HideShow resource information

What is Shabbat

  • Shabbat is a very important festival in Judaism (sometimes regarded the most important because it happens every week.) 
  • It occurs at least 52 times a year.
  • It starts 18 minutes before sunset on Friday and ends 42 minutes after sunset on Saturday.
  • It marks Gods completion on creating the world.

Genesis 2:1-3 : Thus the heaven and the earth were finished, and all there array. By the seventh day G-d completed His work which He had done, and He abstained on the seventh day from all His work which He had done. G-d blessed the seventh day and sanctified it because on it He abstained from all His work which G-d created to make.

1 of 7

Why is Shabbat important to Jews

  • They are told to follow it in the Ten commandments.

Exodus 20:8-11: Remember the Sabbath day to sanctify it. Six days shall you work and accomplish all your work; but the seventh day is a sabbath to Hashem, your G-d; You shall not do any work - you, your son, your daughter, your slave, your maidservant, your animals, and your convert within your gates - for in six days Hashem made the heavens and the earth, the sea, and all that is in them, and He rested on the seventh day. Therefore, Hashem blessed the Sabbath day and sanctified it."

  • It gives the Jewish family a chance to spend time together without interruptions and work.
  • It reminds Jews of God creating the universe, and ensure the past isn't forgotten.
  • It happens every week.
2 of 7

Preparations for Shabbat

Prior to shabbat there are many preparations needed doing as you are not allowed to do any form of work on Shabbat for example:

  • The most senior woman must light two candles to welcome the festival into the household.
  • Food must be cooked prior to the celebration.
  • Water must be boiled so that it doesn't have to happen during the festival.
  • People must be home from work before the festival begins.
3 of 7

Working on Shabbat

There are 39 different regulations of work that cannot be done on Shabbat which are split into seven sections:

1) Growing and Preparing food: cooking, grinding, kneading, ploughing, reaping, selecting out, sifting, sowing, stacking sheaves, threshing, winnowing.

2) Making clothing:  Combining raw materials, dyeing, removing a finished article, seperating threads, sewing, sheep shearing, spinning, tearing, threading a loom, tying knots, untying knots, washing, weaving.

3) Leatherwork and Writing: Cutting, erasing, flaying skins, marking out, scraping, slaughtering, tanning, trapping, writing.

4) Providing shelter: Building, demolishing.

5) Creating a fire: Extinguishing a fire, kindling a fire.

6) Work completion: Completing an object or making it useable.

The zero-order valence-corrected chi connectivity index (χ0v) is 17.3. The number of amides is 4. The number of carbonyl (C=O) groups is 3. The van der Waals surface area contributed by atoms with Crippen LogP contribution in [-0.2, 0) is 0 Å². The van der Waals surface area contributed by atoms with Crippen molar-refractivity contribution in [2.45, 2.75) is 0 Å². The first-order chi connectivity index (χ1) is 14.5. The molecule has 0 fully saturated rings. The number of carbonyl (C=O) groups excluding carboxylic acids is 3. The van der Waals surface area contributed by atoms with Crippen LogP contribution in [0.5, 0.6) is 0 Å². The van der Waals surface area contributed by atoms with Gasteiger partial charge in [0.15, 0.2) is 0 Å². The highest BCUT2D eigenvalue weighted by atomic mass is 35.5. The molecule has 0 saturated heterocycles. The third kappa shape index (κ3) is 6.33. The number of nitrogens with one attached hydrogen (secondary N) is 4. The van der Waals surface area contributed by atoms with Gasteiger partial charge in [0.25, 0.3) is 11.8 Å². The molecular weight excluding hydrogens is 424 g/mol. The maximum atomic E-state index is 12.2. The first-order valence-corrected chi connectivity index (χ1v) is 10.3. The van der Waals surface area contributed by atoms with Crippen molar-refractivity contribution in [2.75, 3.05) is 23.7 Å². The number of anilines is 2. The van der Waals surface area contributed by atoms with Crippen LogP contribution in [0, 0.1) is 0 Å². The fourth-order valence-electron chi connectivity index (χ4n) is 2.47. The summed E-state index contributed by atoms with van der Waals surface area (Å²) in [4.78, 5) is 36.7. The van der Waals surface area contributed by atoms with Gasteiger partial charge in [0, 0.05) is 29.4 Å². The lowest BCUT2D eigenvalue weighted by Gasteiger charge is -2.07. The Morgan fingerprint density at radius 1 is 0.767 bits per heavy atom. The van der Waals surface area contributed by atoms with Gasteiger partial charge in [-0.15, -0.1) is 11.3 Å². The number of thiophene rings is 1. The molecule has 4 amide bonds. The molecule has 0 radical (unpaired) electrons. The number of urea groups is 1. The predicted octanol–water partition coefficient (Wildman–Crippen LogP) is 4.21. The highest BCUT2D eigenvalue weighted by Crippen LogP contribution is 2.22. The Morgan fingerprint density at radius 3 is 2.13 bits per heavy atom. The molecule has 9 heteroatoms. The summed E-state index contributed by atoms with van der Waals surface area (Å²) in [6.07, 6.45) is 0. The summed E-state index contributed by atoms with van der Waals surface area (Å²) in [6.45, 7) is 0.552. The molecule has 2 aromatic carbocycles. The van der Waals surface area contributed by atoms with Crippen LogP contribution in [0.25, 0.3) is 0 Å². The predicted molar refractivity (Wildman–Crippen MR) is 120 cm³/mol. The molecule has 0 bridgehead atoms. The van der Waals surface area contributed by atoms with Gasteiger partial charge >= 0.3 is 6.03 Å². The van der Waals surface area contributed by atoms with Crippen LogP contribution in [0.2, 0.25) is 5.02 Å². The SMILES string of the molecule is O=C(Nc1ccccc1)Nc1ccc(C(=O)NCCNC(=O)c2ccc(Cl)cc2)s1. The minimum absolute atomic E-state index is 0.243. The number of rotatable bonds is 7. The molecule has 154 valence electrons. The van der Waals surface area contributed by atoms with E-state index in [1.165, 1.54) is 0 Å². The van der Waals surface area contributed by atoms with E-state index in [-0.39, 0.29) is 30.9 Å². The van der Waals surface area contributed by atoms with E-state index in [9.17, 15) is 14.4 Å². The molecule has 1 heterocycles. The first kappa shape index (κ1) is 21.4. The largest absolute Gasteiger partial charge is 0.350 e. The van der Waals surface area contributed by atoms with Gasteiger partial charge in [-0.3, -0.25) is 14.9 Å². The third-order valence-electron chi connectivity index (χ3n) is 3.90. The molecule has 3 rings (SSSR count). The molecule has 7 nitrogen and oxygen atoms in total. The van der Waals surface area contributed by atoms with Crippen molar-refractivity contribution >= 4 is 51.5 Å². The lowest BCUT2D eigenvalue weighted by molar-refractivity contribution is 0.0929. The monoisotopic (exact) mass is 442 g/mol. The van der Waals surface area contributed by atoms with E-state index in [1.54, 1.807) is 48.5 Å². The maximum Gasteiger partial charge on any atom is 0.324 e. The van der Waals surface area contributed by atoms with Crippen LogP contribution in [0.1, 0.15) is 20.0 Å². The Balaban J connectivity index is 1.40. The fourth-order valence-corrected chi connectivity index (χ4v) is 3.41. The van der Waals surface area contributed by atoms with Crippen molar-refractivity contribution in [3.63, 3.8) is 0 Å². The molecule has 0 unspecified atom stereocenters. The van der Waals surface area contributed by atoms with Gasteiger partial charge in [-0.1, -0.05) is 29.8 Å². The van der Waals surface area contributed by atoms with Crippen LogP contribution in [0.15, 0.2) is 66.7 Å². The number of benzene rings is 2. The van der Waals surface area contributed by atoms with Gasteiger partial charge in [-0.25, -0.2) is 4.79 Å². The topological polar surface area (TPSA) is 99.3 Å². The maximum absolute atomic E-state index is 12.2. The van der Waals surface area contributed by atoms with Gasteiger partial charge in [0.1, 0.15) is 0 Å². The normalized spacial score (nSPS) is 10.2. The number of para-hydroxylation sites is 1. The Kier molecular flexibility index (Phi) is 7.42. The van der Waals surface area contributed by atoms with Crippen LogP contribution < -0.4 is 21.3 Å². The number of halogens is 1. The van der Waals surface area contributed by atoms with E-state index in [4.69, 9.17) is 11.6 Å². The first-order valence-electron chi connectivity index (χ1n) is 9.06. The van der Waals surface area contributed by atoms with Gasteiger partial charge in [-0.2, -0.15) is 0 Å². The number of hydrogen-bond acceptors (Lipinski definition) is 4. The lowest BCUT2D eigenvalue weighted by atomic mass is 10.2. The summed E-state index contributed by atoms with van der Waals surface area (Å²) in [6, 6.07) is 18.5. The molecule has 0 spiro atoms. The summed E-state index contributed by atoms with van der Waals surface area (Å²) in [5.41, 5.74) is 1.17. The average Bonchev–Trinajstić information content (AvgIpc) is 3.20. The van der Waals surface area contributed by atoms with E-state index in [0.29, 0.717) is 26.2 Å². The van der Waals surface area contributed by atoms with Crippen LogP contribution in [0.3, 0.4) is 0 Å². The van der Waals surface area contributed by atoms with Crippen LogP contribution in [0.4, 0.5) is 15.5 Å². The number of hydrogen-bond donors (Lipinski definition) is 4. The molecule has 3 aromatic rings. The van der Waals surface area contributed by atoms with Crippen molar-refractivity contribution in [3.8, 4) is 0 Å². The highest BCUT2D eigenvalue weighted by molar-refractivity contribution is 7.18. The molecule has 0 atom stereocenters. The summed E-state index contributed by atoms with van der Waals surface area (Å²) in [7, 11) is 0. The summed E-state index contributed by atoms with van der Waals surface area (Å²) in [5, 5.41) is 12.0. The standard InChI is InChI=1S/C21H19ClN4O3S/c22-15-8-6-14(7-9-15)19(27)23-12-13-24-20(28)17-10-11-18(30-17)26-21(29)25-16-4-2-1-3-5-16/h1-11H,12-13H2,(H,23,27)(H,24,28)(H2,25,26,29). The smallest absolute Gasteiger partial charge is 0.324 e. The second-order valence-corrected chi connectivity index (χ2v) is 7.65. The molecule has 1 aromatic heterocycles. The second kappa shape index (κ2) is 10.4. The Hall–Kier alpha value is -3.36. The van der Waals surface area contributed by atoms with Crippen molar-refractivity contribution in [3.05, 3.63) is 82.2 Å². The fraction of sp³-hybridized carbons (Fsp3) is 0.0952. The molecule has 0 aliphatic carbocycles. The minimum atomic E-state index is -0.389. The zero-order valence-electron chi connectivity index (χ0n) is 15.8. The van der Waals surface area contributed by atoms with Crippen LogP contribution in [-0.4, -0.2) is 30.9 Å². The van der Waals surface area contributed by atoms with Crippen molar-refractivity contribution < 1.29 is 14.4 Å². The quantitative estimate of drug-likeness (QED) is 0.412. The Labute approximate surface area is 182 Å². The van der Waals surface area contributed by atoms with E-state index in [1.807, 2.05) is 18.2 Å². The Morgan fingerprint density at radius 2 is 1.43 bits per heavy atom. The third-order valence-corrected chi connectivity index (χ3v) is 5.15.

7) Transporting goods: Carrying in a public place.

4 of 7

Working on Shabbat Cont.

The Rabbis added three more groups:

  • Muktzeh: Objects that cannot be used on shabbat e.g) work tools, money ect.
  • Sh'vut: They cannot ask someone to do something for them (but they can seek advice) this is to stop people using gentiles to do work for them.
  • Uvdin d'chol: Weekday things- Jews cannot read things like business documents.

These rules can only be broken in case of death.

"Mishnah: Whoever destroys a single life is considered as if he had destroyed the whole world, and whoever saves a single life as if he had saved the whole world."

5 of 7

The Shabbat Meal

  • Men go to synagogue
  • Men return and parents say a blessing on their children
  • Father says tradditional blessing of High Priest
  • Hymn is sung to thank the angels for following each Jew home after synagogue.
  • Husbands sing a blessing to their wifes.
  • Before the meals begins Kiddush (a blessing) is said over the wine.

"Blessed are You, HASHEM, our G-d, King of the universe, Who creates the fruit of the vine."

  • A blessing is said over two special plaited loaf (Challah) these represent the manna the Jews were given on Shabbat while wandering the desert. The loafs are hidden by cloth until cut.

"Blessed are You, HASHEM, our G-d, King of the universe, Who brings forth bread from the earth."

The cloth represents: 1) The dew that fell on the desert, 2) Dresses the challah as a bride, 3) The loafs can't see the wine being blessed first as they may be offended. 

  • Bread is cut and sprinkled with salt and is shared. Now the meal can begin.

6 of 7


Shabbat ends with the Havdalah ceremony:

  • A plaited candle is lit
  • A blessing is said over a cup of wine
  • A spice box is passed around the family (so everyone can carry the sweetness of shabbat into the next week).

"Blessed are You, HASHEM, our G-d, King of the universe, Who creates species of fragrance."

  •  A blessing is then said over the candle
  • A prayer is read:

 "Blessed are You, HASHEM, our G-d, King of the universe, Who seperates between holy and secular, between light and darkness, between Israel and the nations, between the seventh day and the six days of labour. Blessed are You, Hashem, Who seperates between holy and secular."

  • Wine is drunk and the candle is put out.
  • Finally people wish each other "Shavuah Tov" (A good week)
7 of 7


No comments have yet been made

Similar Religious Studies resources:

See all Religious Studies resources »See all Judaism resources »